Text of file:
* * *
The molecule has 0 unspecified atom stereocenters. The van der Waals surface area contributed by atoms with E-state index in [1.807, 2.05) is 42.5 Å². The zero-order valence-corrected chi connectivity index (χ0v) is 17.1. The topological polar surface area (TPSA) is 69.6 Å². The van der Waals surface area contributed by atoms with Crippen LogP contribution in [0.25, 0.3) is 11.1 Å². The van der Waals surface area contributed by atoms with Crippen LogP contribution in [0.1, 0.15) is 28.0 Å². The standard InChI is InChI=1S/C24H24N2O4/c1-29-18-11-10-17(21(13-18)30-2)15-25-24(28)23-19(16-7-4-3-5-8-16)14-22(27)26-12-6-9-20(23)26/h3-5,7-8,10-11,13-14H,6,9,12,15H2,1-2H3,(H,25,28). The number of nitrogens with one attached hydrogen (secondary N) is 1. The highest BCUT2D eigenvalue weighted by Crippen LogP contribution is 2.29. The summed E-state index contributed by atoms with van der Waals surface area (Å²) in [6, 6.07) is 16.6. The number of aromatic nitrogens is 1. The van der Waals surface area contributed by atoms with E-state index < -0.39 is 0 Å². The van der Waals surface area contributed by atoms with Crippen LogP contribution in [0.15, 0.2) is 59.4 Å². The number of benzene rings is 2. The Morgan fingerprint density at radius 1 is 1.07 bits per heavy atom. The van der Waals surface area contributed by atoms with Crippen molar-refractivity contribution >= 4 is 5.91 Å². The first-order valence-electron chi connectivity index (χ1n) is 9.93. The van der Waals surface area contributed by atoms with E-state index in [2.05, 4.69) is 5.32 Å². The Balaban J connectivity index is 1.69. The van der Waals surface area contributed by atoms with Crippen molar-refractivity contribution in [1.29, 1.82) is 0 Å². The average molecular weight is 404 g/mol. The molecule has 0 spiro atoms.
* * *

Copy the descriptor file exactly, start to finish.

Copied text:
The molecule has 0 unspecified atom stereocenters. The van der Waals surface area contributed by atoms with E-state index in [1.807, 2.05) is 42.5 Å². The zero-order valence-corrected chi connectivity index (χ0v) is 17.1. The topological polar surface area (TPSA) is 69.6 Å². The van der Waals surface area contributed by atoms with Crippen LogP contribution in [0.25, 0.3) is 11.1 Å². The van der Waals surface area contributed by atoms with Crippen LogP contribution in [0.1, 0.15) is 28.0 Å². The standard InChI is InChI=1S/C24H24N2O4/c1-29-18-11-10-17(21(13-18)30-2)15-25-24(28)23-19(16-7-4-3-5-8-16)14-22(27)26-12-6-9-20(23)26/h3-5,7-8,10-11,13-14H,6,9,12,15H2,1-2H3,(H,25,28). The number of nitrogens with one attached hydrogen (secondary N) is 1. The highest BCUT2D eigenvalue weighted by Crippen LogP contribution is 2.29. The summed E-state index contributed by atoms with van der Waals surface area (Å²) in [6, 6.07) is 16.6. The number of aromatic nitrogens is 1. The van der Waals surface area contributed by atoms with E-state index < -0.39 is 0 Å². The van der Waals surface area contributed by atoms with Crippen LogP contribution in [0.15, 0.2) is 59.4 Å². The number of benzene rings is 2. The Morgan fingerprint density at radius 1 is 1.07 bits per heavy atom. The van der Waals surface area contributed by atoms with Crippen molar-refractivity contribution >= 4 is 5.91 Å². The first-order valence-electron chi connectivity index (χ1n) is 9.93. The van der Waals surface area contributed by atoms with E-state index in [2.05, 4.69) is 5.32 Å². The Balaban J connectivity index is 1.69. The van der Waals surface area contributed by atoms with Crippen molar-refractivity contribution in [1.29, 1.82) is 0 Å². The average molecular weight is 404 g/mol. The molecule has 0 spiro atoms.